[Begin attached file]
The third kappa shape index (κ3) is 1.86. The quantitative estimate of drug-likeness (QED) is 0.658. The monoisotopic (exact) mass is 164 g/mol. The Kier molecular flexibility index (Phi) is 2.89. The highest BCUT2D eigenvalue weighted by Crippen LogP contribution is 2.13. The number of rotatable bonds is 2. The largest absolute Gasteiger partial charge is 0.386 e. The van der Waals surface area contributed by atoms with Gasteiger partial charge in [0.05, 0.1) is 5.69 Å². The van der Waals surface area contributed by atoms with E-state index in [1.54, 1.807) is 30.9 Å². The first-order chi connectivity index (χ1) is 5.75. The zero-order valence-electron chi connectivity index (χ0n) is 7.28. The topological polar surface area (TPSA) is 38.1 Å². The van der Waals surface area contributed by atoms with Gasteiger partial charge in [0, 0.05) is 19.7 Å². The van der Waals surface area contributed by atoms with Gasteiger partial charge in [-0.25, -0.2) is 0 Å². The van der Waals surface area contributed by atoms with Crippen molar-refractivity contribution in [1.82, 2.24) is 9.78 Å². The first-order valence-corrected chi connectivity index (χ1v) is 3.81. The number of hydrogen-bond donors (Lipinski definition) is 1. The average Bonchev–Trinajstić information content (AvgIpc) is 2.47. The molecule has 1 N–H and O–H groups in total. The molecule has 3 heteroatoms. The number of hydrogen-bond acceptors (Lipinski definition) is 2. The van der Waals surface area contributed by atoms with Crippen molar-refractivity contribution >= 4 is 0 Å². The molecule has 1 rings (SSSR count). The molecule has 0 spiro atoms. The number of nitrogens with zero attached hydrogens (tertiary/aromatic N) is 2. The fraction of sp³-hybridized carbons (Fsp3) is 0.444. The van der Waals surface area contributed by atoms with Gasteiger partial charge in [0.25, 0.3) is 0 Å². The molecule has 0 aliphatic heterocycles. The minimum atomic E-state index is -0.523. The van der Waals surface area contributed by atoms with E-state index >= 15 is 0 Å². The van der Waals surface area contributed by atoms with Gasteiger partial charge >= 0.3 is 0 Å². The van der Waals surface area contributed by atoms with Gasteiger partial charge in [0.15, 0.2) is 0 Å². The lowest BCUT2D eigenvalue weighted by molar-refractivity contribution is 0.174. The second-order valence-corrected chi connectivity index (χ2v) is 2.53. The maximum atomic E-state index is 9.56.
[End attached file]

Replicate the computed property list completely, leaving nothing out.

The third kappa shape index (κ3) is 1.86. The quantitative estimate of drug-likeness (QED) is 0.658. The monoisotopic (exact) mass is 164 g/mol. The Kier molecular flexibility index (Phi) is 2.89. The highest BCUT2D eigenvalue weighted by Crippen LogP contribution is 2.13. The number of rotatable bonds is 2. The largest absolute Gasteiger partial charge is 0.386 e. The van der Waals surface area contributed by atoms with Gasteiger partial charge in [0.05, 0.1) is 5.69 Å². The van der Waals surface area contributed by atoms with E-state index in [1.54, 1.807) is 30.9 Å². The first-order chi connectivity index (χ1) is 5.75. The zero-order valence-electron chi connectivity index (χ0n) is 7.28. The topological polar surface area (TPSA) is 38.1 Å². The van der Waals surface area contributed by atoms with Gasteiger partial charge in [0, 0.05) is 19.7 Å². The van der Waals surface area contributed by atoms with Gasteiger partial charge in [-0.25, -0.2) is 0 Å². The van der Waals surface area contributed by atoms with Crippen molar-refractivity contribution in [1.82, 2.24) is 9.78 Å². The first-order valence-corrected chi connectivity index (χ1v) is 3.81. The number of hydrogen-bond donors (Lipinski definition) is 1. The average Bonchev–Trinajstić information content (AvgIpc) is 2.47. The molecule has 1 N–H and O–H groups in total. The molecule has 3 heteroatoms. The number of hydrogen-bond acceptors (Lipinski definition) is 2. The van der Waals surface area contributed by atoms with Crippen molar-refractivity contribution >= 4 is 0 Å². The molecule has 1 rings (SSSR count). The molecule has 0 spiro atoms. The number of nitrogens with zero attached hydrogens (tertiary/aromatic N) is 2. The fraction of sp³-hybridized carbons (Fsp3) is 0.444. The van der Waals surface area contributed by atoms with Gasteiger partial charge in [0.25, 0.3) is 0 Å². The molecule has 0 aliphatic heterocycles. The minimum atomic E-state index is -0.523. The van der Waals surface area contributed by atoms with E-state index >= 15 is 0 Å². The van der Waals surface area contributed by atoms with Gasteiger partial charge >= 0.3 is 0 Å². The van der Waals surface area contributed by atoms with Gasteiger partial charge in [0.15, 0.2) is 0 Å². The lowest BCUT2D eigenvalue weighted by molar-refractivity contribution is 0.174. The second-order valence-corrected chi connectivity index (χ2v) is 2.53. The maximum atomic E-state index is 9.56.